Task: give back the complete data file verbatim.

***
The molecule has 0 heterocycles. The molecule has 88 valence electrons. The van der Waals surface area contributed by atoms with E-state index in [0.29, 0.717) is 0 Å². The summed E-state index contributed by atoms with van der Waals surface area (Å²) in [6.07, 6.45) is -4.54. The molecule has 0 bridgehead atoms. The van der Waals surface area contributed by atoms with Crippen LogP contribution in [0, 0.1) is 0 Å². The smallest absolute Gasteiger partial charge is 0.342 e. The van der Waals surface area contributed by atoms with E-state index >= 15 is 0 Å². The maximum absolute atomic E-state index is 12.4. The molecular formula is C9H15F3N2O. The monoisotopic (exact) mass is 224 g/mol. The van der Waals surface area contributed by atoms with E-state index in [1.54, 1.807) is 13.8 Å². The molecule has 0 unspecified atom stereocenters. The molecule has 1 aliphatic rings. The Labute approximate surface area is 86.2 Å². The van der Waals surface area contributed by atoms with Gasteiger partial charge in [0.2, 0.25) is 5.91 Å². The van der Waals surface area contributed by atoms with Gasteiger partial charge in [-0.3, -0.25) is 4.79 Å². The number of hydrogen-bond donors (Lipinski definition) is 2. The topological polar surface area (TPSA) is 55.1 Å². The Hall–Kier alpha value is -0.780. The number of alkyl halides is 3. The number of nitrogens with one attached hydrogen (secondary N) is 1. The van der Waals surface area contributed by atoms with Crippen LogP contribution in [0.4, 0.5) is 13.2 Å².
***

The molecule has 0 heterocycles. The molecule has 88 valence electrons. The van der Waals surface area contributed by atoms with E-state index in [0.29, 0.717) is 0 Å². The summed E-state index contributed by atoms with van der Waals surface area (Å²) in [6.07, 6.45) is -4.54. The molecule has 0 bridgehead atoms. The van der Waals surface area contributed by atoms with Crippen LogP contribution in [0, 0.1) is 0 Å². The smallest absolute Gasteiger partial charge is 0.342 e. The van der Waals surface area contributed by atoms with E-state index >= 15 is 0 Å². The maximum absolute atomic E-state index is 12.4. The molecular formula is C9H15F3N2O. The monoisotopic (exact) mass is 224 g/mol. The van der Waals surface area contributed by atoms with E-state index in [1.54, 1.807) is 13.8 Å². The molecule has 0 unspecified atom stereocenters. The molecule has 1 aliphatic rings. The Labute approximate surface area is 86.2 Å². The van der Waals surface area contributed by atoms with Gasteiger partial charge in [0.2, 0.25) is 5.91 Å². The van der Waals surface area contributed by atoms with Gasteiger partial charge in [-0.3, -0.25) is 4.79 Å². The number of hydrogen-bond donors (Lipinski definition) is 2. The topological polar surface area (TPSA) is 55.1 Å². The Hall–Kier alpha value is -0.780. The number of alkyl halides is 3. The number of nitrogens with one attached hydrogen (secondary N) is 1. The van der Waals surface area contributed by atoms with Crippen LogP contribution in [0.4, 0.5) is 13.2 Å².